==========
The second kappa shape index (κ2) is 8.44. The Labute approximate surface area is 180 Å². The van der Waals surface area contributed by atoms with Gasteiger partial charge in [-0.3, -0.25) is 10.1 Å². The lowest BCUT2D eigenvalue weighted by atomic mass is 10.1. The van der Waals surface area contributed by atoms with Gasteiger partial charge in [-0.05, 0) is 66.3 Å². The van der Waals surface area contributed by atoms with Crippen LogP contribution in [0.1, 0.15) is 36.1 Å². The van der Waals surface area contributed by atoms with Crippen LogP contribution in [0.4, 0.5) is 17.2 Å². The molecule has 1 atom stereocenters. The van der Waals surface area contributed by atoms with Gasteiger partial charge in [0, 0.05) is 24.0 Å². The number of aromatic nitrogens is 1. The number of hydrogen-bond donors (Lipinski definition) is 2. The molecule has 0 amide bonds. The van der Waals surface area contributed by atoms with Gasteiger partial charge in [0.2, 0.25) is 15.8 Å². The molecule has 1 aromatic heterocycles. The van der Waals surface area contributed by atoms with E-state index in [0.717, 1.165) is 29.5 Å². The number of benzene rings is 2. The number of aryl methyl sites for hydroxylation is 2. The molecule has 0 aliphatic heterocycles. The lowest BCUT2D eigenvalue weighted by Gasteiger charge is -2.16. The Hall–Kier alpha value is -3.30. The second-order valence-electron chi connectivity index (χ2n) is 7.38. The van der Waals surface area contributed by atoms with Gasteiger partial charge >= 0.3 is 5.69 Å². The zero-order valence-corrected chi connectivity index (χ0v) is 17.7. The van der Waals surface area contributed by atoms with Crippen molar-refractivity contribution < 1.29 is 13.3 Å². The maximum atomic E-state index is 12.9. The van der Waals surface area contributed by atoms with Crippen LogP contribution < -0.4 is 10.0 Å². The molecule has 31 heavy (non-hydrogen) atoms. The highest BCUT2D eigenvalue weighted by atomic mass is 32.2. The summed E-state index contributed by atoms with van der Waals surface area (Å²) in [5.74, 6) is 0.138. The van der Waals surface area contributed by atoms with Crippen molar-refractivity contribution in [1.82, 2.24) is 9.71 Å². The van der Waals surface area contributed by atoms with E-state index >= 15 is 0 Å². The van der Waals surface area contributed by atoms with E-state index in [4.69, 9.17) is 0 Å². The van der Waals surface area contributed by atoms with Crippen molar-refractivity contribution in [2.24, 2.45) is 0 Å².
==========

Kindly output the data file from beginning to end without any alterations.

The second kappa shape index (κ2) is 8.44. The Labute approximate surface area is 180 Å². The van der Waals surface area contributed by atoms with Gasteiger partial charge in [-0.3, -0.25) is 10.1 Å². The lowest BCUT2D eigenvalue weighted by atomic mass is 10.1. The van der Waals surface area contributed by atoms with Gasteiger partial charge in [-0.05, 0) is 66.3 Å². The van der Waals surface area contributed by atoms with Crippen LogP contribution in [0.1, 0.15) is 36.1 Å². The van der Waals surface area contributed by atoms with Crippen LogP contribution in [0.4, 0.5) is 17.2 Å². The molecule has 1 atom stereocenters. The van der Waals surface area contributed by atoms with Gasteiger partial charge in [0, 0.05) is 24.0 Å². The number of aromatic nitrogens is 1. The number of hydrogen-bond donors (Lipinski definition) is 2. The molecule has 0 amide bonds. The van der Waals surface area contributed by atoms with Gasteiger partial charge in [0.2, 0.25) is 15.8 Å². The molecule has 1 aromatic heterocycles. The van der Waals surface area contributed by atoms with E-state index in [0.717, 1.165) is 29.5 Å². The number of benzene rings is 2. The number of aryl methyl sites for hydroxylation is 2. The molecule has 0 aliphatic heterocycles. The lowest BCUT2D eigenvalue weighted by Gasteiger charge is -2.16. The Hall–Kier alpha value is -3.30. The second-order valence-electron chi connectivity index (χ2n) is 7.38. The van der Waals surface area contributed by atoms with Gasteiger partial charge >= 0.3 is 5.69 Å². The zero-order valence-corrected chi connectivity index (χ0v) is 17.7. The van der Waals surface area contributed by atoms with Crippen molar-refractivity contribution < 1.29 is 13.3 Å². The maximum atomic E-state index is 12.9. The van der Waals surface area contributed by atoms with Crippen LogP contribution < -0.4 is 10.0 Å². The molecule has 31 heavy (non-hydrogen) atoms. The highest BCUT2D eigenvalue weighted by atomic mass is 32.2. The summed E-state index contributed by atoms with van der Waals surface area (Å²) in [5.74, 6) is 0.138. The van der Waals surface area contributed by atoms with Crippen molar-refractivity contribution in [1.82, 2.24) is 9.71 Å². The van der Waals surface area contributed by atoms with E-state index >= 15 is 0 Å². The van der Waals surface area contributed by atoms with E-state index in [4.69, 9.17) is 0 Å². The van der Waals surface area contributed by atoms with Crippen molar-refractivity contribution in [2.24, 2.45) is 0 Å².